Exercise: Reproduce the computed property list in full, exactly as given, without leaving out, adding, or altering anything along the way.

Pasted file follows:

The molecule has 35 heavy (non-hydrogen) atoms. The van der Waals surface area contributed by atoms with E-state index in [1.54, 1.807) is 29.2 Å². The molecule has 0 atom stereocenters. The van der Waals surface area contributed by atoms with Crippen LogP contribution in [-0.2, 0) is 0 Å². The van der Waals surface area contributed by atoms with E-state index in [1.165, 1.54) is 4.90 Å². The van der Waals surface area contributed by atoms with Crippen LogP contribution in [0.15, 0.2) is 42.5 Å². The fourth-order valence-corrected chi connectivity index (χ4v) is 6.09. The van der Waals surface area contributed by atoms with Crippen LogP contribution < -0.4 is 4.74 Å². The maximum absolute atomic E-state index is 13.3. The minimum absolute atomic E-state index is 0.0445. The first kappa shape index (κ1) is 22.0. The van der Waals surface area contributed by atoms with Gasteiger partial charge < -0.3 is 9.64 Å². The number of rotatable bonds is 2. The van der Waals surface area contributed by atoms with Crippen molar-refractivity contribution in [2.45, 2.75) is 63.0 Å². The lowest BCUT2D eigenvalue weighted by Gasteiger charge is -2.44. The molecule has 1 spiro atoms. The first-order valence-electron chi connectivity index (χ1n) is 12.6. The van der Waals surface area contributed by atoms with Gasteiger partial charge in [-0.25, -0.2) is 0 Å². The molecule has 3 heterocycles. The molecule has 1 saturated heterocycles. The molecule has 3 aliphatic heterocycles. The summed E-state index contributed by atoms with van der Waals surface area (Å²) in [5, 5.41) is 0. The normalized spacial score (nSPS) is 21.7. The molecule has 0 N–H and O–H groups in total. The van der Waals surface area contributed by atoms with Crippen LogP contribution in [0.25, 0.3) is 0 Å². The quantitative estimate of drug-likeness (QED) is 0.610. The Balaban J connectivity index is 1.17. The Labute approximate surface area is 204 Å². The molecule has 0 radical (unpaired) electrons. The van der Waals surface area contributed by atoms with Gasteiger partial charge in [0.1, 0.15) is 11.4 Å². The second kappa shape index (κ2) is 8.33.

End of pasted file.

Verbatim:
The molecule has 35 heavy (non-hydrogen) atoms. The van der Waals surface area contributed by atoms with E-state index in [1.54, 1.807) is 29.2 Å². The molecule has 0 atom stereocenters. The van der Waals surface area contributed by atoms with Crippen LogP contribution in [-0.2, 0) is 0 Å². The van der Waals surface area contributed by atoms with E-state index in [1.165, 1.54) is 4.90 Å². The van der Waals surface area contributed by atoms with Crippen LogP contribution in [0.15, 0.2) is 42.5 Å². The fourth-order valence-corrected chi connectivity index (χ4v) is 6.09. The van der Waals surface area contributed by atoms with Crippen LogP contribution < -0.4 is 4.74 Å². The maximum absolute atomic E-state index is 13.3. The minimum absolute atomic E-state index is 0.0445. The first kappa shape index (κ1) is 22.0. The van der Waals surface area contributed by atoms with Gasteiger partial charge < -0.3 is 9.64 Å². The number of rotatable bonds is 2. The van der Waals surface area contributed by atoms with Crippen molar-refractivity contribution in [2.45, 2.75) is 63.0 Å². The lowest BCUT2D eigenvalue weighted by Gasteiger charge is -2.44. The molecule has 1 spiro atoms. The first-order valence-electron chi connectivity index (χ1n) is 12.6. The van der Waals surface area contributed by atoms with Gasteiger partial charge in [-0.25, -0.2) is 0 Å². The molecule has 3 heterocycles. The molecule has 1 saturated heterocycles. The molecule has 3 aliphatic heterocycles. The summed E-state index contributed by atoms with van der Waals surface area (Å²) in [5, 5.41) is 0. The normalized spacial score (nSPS) is 21.7. The molecule has 0 N–H and O–H groups in total. The van der Waals surface area contributed by atoms with Crippen LogP contribution in [0.25, 0.3) is 0 Å². The quantitative estimate of drug-likeness (QED) is 0.610. The Balaban J connectivity index is 1.17. The Labute approximate surface area is 204 Å². The molecule has 0 radical (unpaired) electrons. The van der Waals surface area contributed by atoms with Gasteiger partial charge in [0.1, 0.15) is 11.4 Å². The second kappa shape index (κ2) is 8.33.